Uploaded with ImageShack.us
  17. So... um... move it up a little. You might have screwed it in unbalanced.
  18. Um, what.....?

    The base should be on top of the cpu.
  19. amuffin said:
    Um, what.....?

    The base should be on top of the cpu.

    ill reinstall it and post back :pfff:
  20. That was totally fine, unless the pressure was uneven. The CPU is much smaller than the CPU heatspreader, and you do not need to cover the outer edges.

    Oh, and you used too much paste and I prefer coffee filters because the are lint free :)

    You can also use the individual alcohol swabs found in the first aid section.
  21. The instructions on my Arctic Silver 5 said to 'tint' both surfaces by rubbing in a micro layer of paste. Then apply a gob the size of a grain of rice to the CPU and spread it thin.
  22. That's new, but I like it. Makes sense.
  23. Too many instructions!!! :fou:
  24. JoeMomma said:
    The instructions on my Arctic Silver 5 said to 'tint' both surfaces by rubbing in a micro layer of paste. Then apply a gob the size of a grain of rice to the CPU and spread it thin.


    That sounds like it could possibly trap air under the film or between it and the layer above. I think I'd prefer just to put the blob on and let it fill the gaps itself.
  25. randomizer said:
    That sounds like it could possibly trap air under the film or between it and the layer above. I think I'd prefer just to put the blob on and let it fill the gaps itself.

    ^+1000000000000
    Let the weight of the CPU cooler spread the paste.
  26. amuffin said:
    ^+1000000000000
    Let the weight of the CPU cooler spread the paste.


    The problem with that is the paste has a big chance of spreading un-even over the surface. I've found out after 2 or 3 different times, that manually spreading the paste covering 100% of the CPU metal cap (what was it called? :P) yields better results. You gotta be extra careful while doing it though, so no dust or air-thingies fall before you put the HSF.

    Cheers!
  27. I intend to get the exact cooler and paste used in this guide - so thanks to amuffin for this guide, makes life easier.

    I have a small question - in the amd_app_method_middle_dot pdf (the file that as5 recommends to follow for an amd phenom II proc) there is a section called "Tinting the Heat Sink and Metal cap" - I am not sure I follow the steps in the pdf explain it to me. Can someone explain it in the context of the hyper 212 evo and as 5? That would really help me when I get down to doing this in 2 days time :)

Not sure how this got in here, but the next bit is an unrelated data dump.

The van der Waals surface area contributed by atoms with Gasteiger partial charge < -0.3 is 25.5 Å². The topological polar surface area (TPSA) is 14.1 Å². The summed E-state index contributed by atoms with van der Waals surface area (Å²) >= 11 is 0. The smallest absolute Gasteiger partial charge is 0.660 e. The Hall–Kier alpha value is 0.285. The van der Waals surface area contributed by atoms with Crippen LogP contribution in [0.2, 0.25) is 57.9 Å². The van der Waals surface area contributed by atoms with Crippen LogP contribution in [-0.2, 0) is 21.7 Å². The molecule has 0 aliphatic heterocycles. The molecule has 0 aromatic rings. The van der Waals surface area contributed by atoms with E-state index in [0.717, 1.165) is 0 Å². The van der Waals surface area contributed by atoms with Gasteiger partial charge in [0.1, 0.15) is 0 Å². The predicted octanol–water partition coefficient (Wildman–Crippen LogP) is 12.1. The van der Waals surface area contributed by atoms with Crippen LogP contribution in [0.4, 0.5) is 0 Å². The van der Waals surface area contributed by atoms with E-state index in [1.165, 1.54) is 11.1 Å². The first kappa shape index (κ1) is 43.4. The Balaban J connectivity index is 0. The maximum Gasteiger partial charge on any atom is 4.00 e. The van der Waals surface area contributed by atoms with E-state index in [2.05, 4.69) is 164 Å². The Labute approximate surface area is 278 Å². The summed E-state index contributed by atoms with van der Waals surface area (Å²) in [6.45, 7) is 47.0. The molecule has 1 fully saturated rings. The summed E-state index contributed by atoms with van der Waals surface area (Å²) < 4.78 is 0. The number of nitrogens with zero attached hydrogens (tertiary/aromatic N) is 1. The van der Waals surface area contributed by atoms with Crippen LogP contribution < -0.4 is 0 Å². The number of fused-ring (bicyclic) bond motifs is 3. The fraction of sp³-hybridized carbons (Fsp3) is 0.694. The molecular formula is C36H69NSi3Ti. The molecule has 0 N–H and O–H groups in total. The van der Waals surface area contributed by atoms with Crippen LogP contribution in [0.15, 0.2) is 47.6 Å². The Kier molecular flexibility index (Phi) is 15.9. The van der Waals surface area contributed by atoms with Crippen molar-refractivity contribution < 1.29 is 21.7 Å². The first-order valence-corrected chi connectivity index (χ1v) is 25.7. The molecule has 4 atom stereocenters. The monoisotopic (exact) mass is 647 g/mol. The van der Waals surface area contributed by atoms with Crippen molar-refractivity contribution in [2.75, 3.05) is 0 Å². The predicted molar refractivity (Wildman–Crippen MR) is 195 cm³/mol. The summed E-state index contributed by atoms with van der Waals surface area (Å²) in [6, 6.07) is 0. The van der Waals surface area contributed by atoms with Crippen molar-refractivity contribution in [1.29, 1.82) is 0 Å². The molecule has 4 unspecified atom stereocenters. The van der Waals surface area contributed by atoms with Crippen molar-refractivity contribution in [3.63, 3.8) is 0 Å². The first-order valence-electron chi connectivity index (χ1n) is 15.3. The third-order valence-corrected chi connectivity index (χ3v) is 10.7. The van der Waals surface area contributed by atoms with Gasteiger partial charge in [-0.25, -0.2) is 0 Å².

28. Well, as I understand it:

    Apply a little bit of paste on both surfaces and then spread it with something (coffee filters could be a good idea) so that the "surface imperfections" on each (the Heat Sink and CPU Top) are minimized. And by little, it really means a little. Like 1/4th of a drop or even less. Then the paste applied afterwards on the CPU top will be better "joined" with the Heat Sink. This is how I understand it, off course.

    Cheers!
  29. Thanks guys :)
  30. Back in my day (LOL) of Athlon XP-M's, you put a dot (half a grain of rice) of AS5 on the CPU and used a razor blade to smooth it out until it looked like a sheet of gray paper.
  31. I've seen some guys take a small piece of glass and press it on top of the small grain size to get a pretty flat application.

    Indigo Extreme is cool too...
  32. Quote:
    personally I think you used too much paste...

    but very good 'stickie'.
    well deserving.


    with that heatsink, no he didn't, i too have this heatsink, it has ridges along the heatpipes where it collects thermal paste and prevents it from spreading on evenly, i had to apply the AS5 to the heatsink directly in order to avoid this issue... this is my second CoolerMaster product like this.

    and frankly, it is really really annoying.
  33. Yuka said:



    that link, has one very disturbing image in it....
    linked below, queezy should not click...
    http://img.gawkerassets.com/img/17qhlvkb7nrwzjpg/original.jpg

    Last image in that thread also has a picture of spiders of which the retard called "Brown Recluses" which they are not, the brown recluse only spins web when laying eggs, on a side note, they are more tanish brown than dark brown on their abdomen which here appears dark brown, and these spiders were spinning funnel style webs, a very VERY common trait of any common "Wolf Spider" which is not harmful at all, and very hard to mistake with a brown recluse, once you actually see one. Idiots will be idiots though.
  34. Jonathanese said:
    I wonder if that red stuff can be used as TIM? :kaola:


    Anyway, even with systems with heat spreaders, wouldn't there still be an advantage to spreading the thermal paste over the simple line method? It seems like no matter the TIM, the line method would still place too much in the middle, and not take advantage of all that extra real-estate for transfer. I figure, if you go ahead and spread it out, you only have as much TIM as you need in the center, but also allow better heat "bandwidth" so-to-speak. I say this, because I'm about to get a direct touch heatpipe cooler, and if I only use the line method, I'm making decent contact with only one of the three pipes. But in spreading it, I take advantage of every square-inch of the cooler and IHS.